Image courtesy of Hybrid Studios
Ask 10 musicians to describe songwriting, and you'll get 10 different answers. Songwriting can be fulfilling, frustrating, expressive, oppressive, artistic, scientific, or any of a million more juxtapositions. Songs come about in many ways. Some take years. Some take minutes. Some are hard to write and others flow forth with ease.
At Hybrid Studios, we record all kinds of artists and bands in various genres at our world-class recording studios and sound stage in Orange County, CA, so we've seen it all when it comes to songwriting. We often discuss songwriting, writer's block, and where to find inspiration with our clients, and we found that all songwriters have ups and downs and need strategies from time to time to either start writing or finish songs as a recording date approaches. And many of the musicians who come to record with us have good ideas on how to write inspired and effectively, so we'd like to share the best pieces of insight with you.
1. Set attainable songwriting goals (and stick with them)
It could be a certain amount of time each day, or a certain number of songs per week. The important thing is to make sure you hit the goals, even if you think the quality of the writing isn't amazing. You may not use everything you write, but you may find some hidden gems in those writing sessions.
Some of the best songs in history were written in a very short period of time. Even if your time is limited, try to get as much down as possible. For example, set a timer for five minutes, and challenge yourself to come up with a simple melody and chord progression in those five minutes. Take a five-minute break, then repeat the process. Within an hour, you'll have six new melodies and chord progressions to develop.
3. Challenge yourself by limiting yourself
Write melodies using a few specific notes over a simple chord progression, and improvise rhythms with just a snare drum or your hands. When limited to the basics, you'll start to look for new ways to use the few resources at hand and come up with new things.
4. Change the key or tempo
Sometimes simply changing to a higher/lower key or faster/slower tempo can give your song a completely new feel. You can even try changing a song written in major to minor, or vice versa.
5. Write on a different instrument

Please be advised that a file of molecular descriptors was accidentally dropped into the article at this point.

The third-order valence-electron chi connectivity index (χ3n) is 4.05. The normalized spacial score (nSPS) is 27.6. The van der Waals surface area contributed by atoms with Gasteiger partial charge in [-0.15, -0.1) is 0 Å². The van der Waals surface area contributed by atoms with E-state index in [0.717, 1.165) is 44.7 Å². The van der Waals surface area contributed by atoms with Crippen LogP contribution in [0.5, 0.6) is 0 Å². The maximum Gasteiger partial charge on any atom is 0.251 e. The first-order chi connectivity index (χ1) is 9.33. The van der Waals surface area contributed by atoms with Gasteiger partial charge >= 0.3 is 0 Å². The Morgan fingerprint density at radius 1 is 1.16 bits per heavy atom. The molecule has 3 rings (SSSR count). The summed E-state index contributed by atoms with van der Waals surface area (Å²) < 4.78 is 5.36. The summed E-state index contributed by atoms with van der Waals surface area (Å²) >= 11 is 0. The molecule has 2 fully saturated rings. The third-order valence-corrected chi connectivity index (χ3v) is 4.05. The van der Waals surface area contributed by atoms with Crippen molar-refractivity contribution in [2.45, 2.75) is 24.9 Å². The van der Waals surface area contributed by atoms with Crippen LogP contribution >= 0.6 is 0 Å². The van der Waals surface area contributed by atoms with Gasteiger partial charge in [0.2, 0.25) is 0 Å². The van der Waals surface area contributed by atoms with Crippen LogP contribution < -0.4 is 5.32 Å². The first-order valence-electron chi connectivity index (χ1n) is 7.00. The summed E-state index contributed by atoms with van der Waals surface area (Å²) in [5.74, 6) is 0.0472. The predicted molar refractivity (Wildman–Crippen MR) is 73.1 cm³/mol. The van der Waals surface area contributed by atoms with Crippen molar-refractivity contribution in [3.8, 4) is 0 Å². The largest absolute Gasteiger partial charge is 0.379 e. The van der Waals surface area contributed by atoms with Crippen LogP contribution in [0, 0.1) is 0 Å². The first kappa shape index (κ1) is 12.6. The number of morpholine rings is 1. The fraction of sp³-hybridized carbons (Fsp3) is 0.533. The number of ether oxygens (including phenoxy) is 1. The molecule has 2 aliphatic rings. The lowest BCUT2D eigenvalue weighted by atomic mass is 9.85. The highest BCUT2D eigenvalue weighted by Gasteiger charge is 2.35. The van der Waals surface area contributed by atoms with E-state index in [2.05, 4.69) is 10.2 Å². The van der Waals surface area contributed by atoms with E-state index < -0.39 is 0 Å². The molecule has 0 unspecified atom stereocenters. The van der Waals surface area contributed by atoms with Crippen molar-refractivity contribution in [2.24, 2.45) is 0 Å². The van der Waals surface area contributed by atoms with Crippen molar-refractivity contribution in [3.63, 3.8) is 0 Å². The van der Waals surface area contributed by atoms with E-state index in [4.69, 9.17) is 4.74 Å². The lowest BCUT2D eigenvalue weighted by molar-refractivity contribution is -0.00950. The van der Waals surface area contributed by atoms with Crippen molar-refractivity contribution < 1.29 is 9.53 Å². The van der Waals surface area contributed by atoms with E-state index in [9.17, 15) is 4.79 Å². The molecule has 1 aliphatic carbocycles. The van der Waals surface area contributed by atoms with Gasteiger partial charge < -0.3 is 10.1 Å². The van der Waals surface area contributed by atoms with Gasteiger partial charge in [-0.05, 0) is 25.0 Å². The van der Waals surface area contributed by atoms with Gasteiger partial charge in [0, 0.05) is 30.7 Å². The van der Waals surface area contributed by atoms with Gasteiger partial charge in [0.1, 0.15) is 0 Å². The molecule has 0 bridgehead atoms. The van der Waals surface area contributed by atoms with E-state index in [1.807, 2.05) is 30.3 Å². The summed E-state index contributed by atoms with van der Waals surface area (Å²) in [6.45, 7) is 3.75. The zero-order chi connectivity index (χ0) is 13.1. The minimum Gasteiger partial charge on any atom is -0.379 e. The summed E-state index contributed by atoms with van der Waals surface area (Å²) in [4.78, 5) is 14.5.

Sometimes we get in a rut on our primary instrument, and changing it up can give a fresh perspective. For example, if you're a guitar player, try to hammer out some chord progressions or melodies on a piano. Because the piano is laid out differently, your mind will approach it in a different way.
6. Play around with odd sounds on a synth
Synthesizers provide more sounds than anyone would ever need. Experiment with some of the less conventional sounds and see what kind of inspiration you find.
Get a circle of fifths diagram and work your chord progressions through a key change or two. Sometimes this can provide a lift to a song that is stagnating. See if you can work back to the original key. It may help you discover new chord progressions, or even a new song.
8. Listen to new music
Listening to a wide variety of music, especially outside of the genre that you write in, will widen your perspective. Make notes of what you find interesting about the music you discover. Then find ways to incorporate those elements into your songs. It may not always work, but it will give you more tools to bring to the writing table.
9. Change your space
If you need some new inspiration, try rearranging your writing/recording space – or better yet, take a portable rig and get outside. Writing on the road can be great for inspiration. Take advantage of vacations or other trips to get out and write.
10. Listen with fresh ears
Whether you think it's good, bad, a work in progress, or a finished hit, let it sit a few days and then come back to it with fresh ears. You may feel the need to start again from scratch, or you may discover it was better than you thought and just needs a finishing touch.
Hybrid Studios is a fully integrated multimedia production facility in Orange County, CA. Not only does Hybrid feature a state-of-the-art analog and digital recording studio, but it also boasts a massive sound stage, including a pre-lit cyclorama. Equipped with the best gear and an experienced staff, Hybrid provides a variety of products and services to clients across the creative spectrum from recording, mixing, and mastering to video and photography. Visit their blog at hybridstudiosca.com/blog.